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If you tell yourself often enough that’s something true and have a peer group, you think it is true: Peter Judge at Techworld writes about the top four laptop makers adopting Draft N 1.0-derived chipsets, and how non-certified interoperability testing is convincing more manufacturers. The spin is that early N is great for the small office/home office market that’s sophisticated enough to update their firmware regularly to take advantage of frequent protocol fixes.
Judge notes that a Broadcom VP expects the tipping point to come in early 2007, with Intel expected to ship Draft N products and Wi-Fi Alliance certification appears. Judge says (or perhaps paraphrases) that the Wi-Fi Alliance hasn’t “branded” (really, lab tested and certified) a draft before, but that’s not correct. WPA was based on a draft of 802.11i when that standard was far too delayed, too, stalling the marketplace due to security concerns. Likewise, the Draft 2.0 of 802.11n will be fairly mature, with a year of compromises and work between 1.0 and 2.0, making it much more stable than a typical 2.0 draft in these sorts of IEEE committees. (802.11g was at Draft 5 when Broadcom put it into silicon, for instance, but drafts were being updated every bimonthly meeting or so.)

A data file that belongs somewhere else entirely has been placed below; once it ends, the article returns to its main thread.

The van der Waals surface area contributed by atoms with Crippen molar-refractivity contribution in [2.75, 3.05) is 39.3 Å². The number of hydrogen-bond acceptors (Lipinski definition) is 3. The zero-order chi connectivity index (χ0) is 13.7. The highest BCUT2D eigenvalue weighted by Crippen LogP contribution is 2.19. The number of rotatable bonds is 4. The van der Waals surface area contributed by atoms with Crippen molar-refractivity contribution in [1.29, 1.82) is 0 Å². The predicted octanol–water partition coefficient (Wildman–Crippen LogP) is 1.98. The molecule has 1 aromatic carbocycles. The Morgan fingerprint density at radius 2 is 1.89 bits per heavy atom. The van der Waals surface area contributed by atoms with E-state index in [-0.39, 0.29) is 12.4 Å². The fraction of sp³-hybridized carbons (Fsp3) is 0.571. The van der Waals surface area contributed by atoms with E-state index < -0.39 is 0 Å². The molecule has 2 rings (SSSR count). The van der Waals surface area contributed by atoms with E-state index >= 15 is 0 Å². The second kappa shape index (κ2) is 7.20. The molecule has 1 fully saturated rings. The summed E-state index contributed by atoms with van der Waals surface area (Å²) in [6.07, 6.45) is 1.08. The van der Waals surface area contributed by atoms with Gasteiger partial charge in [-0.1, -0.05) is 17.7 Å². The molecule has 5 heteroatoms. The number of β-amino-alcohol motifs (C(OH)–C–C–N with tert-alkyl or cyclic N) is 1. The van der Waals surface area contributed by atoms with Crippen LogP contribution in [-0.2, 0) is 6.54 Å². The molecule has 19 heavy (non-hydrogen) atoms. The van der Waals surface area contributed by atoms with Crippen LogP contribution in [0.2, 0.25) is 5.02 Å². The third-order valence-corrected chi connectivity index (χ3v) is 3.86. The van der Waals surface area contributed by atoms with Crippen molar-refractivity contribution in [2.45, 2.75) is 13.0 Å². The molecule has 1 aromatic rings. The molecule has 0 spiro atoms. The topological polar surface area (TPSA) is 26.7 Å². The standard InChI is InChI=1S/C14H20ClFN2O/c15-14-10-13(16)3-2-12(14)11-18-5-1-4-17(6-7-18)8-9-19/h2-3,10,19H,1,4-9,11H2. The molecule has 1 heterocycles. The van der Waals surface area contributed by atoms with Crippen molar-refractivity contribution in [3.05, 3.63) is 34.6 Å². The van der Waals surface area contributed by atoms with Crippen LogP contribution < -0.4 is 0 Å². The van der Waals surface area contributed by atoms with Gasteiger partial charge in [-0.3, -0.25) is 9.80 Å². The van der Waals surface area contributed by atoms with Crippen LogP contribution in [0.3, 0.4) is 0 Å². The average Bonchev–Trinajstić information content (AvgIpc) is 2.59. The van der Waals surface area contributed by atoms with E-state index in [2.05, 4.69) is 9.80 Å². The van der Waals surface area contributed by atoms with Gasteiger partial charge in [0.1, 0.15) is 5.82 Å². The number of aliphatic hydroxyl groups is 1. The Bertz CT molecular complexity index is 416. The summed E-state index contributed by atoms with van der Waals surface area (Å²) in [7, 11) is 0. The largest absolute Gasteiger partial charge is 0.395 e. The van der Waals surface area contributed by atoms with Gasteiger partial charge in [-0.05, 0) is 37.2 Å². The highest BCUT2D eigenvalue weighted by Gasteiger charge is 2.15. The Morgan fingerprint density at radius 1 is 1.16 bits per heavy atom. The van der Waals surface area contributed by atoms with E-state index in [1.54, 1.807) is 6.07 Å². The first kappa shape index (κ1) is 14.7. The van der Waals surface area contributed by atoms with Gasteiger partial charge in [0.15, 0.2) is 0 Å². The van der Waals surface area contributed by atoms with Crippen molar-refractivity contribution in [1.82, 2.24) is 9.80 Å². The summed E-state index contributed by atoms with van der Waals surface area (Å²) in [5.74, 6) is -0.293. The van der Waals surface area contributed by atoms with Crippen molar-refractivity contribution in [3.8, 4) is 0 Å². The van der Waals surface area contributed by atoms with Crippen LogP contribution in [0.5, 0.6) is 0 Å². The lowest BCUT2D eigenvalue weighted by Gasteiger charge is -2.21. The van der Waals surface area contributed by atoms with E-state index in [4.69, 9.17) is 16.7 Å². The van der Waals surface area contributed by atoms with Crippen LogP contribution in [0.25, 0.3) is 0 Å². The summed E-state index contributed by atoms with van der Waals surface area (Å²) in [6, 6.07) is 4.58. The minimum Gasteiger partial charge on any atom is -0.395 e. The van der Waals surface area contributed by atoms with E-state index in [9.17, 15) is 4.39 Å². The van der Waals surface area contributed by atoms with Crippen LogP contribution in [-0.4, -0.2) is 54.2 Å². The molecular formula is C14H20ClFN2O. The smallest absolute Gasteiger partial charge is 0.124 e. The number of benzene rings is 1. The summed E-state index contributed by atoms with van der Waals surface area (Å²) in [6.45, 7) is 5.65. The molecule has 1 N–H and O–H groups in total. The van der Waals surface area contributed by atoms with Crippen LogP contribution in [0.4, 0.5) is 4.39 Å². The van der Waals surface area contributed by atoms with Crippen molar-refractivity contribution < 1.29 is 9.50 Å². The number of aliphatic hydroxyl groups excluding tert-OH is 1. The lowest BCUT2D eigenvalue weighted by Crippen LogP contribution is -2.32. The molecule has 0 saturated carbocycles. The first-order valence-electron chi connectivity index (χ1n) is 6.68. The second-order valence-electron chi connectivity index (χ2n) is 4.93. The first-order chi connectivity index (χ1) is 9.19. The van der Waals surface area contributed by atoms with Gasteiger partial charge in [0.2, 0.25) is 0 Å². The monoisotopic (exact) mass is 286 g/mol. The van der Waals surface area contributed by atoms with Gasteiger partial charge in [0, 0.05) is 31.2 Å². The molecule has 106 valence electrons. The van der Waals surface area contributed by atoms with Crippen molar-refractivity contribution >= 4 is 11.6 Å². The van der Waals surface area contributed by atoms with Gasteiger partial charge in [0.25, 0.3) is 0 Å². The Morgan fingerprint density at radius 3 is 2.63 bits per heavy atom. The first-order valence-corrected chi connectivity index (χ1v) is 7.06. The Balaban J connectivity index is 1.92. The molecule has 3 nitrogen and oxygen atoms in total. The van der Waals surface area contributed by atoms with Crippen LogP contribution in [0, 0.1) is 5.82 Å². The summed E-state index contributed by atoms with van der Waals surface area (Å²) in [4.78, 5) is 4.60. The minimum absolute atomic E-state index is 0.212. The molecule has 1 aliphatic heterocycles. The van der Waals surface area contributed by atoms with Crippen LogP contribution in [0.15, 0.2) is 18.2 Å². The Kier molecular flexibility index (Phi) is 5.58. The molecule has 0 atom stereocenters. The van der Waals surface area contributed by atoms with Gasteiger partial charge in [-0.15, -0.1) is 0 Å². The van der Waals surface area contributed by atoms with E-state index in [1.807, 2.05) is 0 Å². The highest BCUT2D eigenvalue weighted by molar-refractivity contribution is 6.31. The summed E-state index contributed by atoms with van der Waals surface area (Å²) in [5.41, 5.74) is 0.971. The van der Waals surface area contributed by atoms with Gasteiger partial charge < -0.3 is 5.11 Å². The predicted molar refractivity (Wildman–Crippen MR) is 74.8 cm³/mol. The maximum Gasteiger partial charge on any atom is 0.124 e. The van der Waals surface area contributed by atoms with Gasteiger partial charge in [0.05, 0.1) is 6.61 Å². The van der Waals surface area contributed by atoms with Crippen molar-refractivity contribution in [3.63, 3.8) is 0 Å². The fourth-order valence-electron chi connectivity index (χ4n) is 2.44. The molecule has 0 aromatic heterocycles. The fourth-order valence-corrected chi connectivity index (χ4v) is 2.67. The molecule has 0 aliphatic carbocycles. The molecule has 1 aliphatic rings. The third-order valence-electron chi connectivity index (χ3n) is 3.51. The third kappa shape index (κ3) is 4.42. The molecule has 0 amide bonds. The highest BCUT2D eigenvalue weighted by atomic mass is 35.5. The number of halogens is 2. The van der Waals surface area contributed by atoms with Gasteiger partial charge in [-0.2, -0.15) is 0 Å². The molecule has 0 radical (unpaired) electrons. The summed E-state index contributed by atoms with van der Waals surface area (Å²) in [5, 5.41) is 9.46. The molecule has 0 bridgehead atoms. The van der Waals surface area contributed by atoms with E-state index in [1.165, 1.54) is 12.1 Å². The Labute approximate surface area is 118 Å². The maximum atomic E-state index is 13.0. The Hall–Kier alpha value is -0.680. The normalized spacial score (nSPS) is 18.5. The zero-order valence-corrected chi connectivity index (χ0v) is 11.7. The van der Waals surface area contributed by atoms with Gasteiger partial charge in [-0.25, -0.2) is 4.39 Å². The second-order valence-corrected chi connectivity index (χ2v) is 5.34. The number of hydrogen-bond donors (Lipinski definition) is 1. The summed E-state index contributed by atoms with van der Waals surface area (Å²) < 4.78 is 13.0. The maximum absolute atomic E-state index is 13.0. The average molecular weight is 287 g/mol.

Posted by Glennf at November 10, 2006 10:00 AM